D. R. Seenivasagam

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D. R. Seenivasagam

Darma Raja Seenivasagam (1925, Ipoh - 15 March 1969, Ipoh) was a prominent leader of the People's Progressive Party (Malaysia) (PPP) which before 1959 was known as Perak Progressive Party . He is of Ceylonese Tamil ancestry his father was a Ceylonese lawyer from Jaffna.

He founded the PPP along with his brother, S.P. Seenivasagam in 1953 after breaking away from the Labour Party. They were both prominent lawyers in Malaya prior to forming the party. The PPP's stronghold was in Perak and it received a lot of support, especially from the ethnic Chinese voters.

In the 1954 elections, first in which PPP was participating, he was elected to the Town Council of Ipoh and Menglembu under the ‘Alliance’ ticket (UMNO, Malayan Chinese Association, Malayan Indian Congress). He lost in the 1955 Federal Elections but won a seat in the by-elections in 1956.

Seenivasagam was elected in a by-election in 1957 to the Ipoh parliamentary seat vacated by Tun Leong Yew Koh who went on to become Malacca's first Governor.

While in the opposition, Seenivasagam lead the PPP to form the Malaysian Solidarity Council (MSC) in 1965 comprising multi-racial parties like the People's Action Party and the United Democratic Party (UDP). At the MSC's first and only general meeting, several leaders from these parties gave speeches supporting a Malaysian Malaysia. Seenivasagam in his speech accused the Alliance of using Article 153 of the Constitution of Malaysia to "bully non-Malays".[1]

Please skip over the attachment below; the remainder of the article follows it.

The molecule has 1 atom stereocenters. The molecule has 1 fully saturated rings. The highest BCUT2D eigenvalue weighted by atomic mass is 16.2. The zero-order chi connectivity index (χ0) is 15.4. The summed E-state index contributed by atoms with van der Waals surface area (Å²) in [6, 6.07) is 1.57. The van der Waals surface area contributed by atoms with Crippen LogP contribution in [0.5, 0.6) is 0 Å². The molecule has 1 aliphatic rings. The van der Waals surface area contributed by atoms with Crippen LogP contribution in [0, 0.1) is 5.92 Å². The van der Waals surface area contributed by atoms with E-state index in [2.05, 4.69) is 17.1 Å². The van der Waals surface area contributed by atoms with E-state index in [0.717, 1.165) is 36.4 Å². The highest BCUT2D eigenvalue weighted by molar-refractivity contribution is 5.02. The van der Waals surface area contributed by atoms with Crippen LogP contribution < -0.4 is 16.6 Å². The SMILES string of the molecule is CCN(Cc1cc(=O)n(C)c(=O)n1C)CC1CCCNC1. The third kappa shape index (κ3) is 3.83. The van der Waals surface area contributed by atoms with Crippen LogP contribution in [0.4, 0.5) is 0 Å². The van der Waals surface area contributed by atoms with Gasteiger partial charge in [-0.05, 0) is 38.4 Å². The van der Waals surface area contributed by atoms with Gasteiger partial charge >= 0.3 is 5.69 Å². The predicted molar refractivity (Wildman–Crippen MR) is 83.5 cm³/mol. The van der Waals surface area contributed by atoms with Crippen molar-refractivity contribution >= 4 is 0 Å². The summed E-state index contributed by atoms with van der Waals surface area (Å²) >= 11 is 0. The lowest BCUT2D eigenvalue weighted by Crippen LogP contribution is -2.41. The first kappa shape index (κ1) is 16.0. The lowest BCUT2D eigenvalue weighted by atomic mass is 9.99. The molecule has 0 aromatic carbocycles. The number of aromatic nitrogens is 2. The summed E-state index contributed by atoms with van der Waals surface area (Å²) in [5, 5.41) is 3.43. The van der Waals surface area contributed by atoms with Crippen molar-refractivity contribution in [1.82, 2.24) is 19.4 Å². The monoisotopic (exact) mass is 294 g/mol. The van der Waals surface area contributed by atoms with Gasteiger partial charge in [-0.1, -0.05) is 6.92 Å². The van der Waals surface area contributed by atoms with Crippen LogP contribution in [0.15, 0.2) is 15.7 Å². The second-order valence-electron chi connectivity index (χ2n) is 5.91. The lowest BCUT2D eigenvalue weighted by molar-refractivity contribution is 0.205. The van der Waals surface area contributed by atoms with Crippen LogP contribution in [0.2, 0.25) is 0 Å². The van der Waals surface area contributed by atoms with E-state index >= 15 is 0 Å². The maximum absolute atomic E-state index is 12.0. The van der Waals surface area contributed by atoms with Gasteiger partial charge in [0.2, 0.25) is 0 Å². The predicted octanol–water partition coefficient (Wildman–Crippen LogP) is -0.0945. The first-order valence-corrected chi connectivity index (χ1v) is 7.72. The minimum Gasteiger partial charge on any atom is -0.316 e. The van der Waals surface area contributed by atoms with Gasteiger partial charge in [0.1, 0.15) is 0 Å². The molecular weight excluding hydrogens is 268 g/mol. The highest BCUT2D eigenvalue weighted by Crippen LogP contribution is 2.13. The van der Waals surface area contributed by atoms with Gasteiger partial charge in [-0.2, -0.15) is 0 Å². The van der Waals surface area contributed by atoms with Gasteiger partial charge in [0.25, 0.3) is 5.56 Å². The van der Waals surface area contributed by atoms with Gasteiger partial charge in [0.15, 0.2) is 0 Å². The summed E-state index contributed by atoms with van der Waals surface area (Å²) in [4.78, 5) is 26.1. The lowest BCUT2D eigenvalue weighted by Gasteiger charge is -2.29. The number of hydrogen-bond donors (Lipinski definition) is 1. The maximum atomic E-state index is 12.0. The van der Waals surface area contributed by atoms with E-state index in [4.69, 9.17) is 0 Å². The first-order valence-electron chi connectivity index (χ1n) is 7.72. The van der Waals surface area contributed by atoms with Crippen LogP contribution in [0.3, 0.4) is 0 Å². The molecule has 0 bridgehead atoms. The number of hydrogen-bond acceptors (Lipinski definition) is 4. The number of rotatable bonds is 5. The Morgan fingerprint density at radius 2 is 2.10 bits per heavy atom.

In the parliamentary elections of 1959, the PPP won all the four seats in Perak. The PPP repeated its success in 1969.

D. R. Seenivasagam Park, formerly known as Coronation Park, is named after the famous politician. It is located in the heart of Ipoh (New Town) and is famous for its scenic beauty and recreational facilities. It comprises recreational fields, an artificial lake filled with fish, a nursery for potted plants and a children's traffic playground. The latest addition is the newly landscaped Japanese garden featuring a Japanese carp pond.


  1. ^ Lee, pp. 616–617.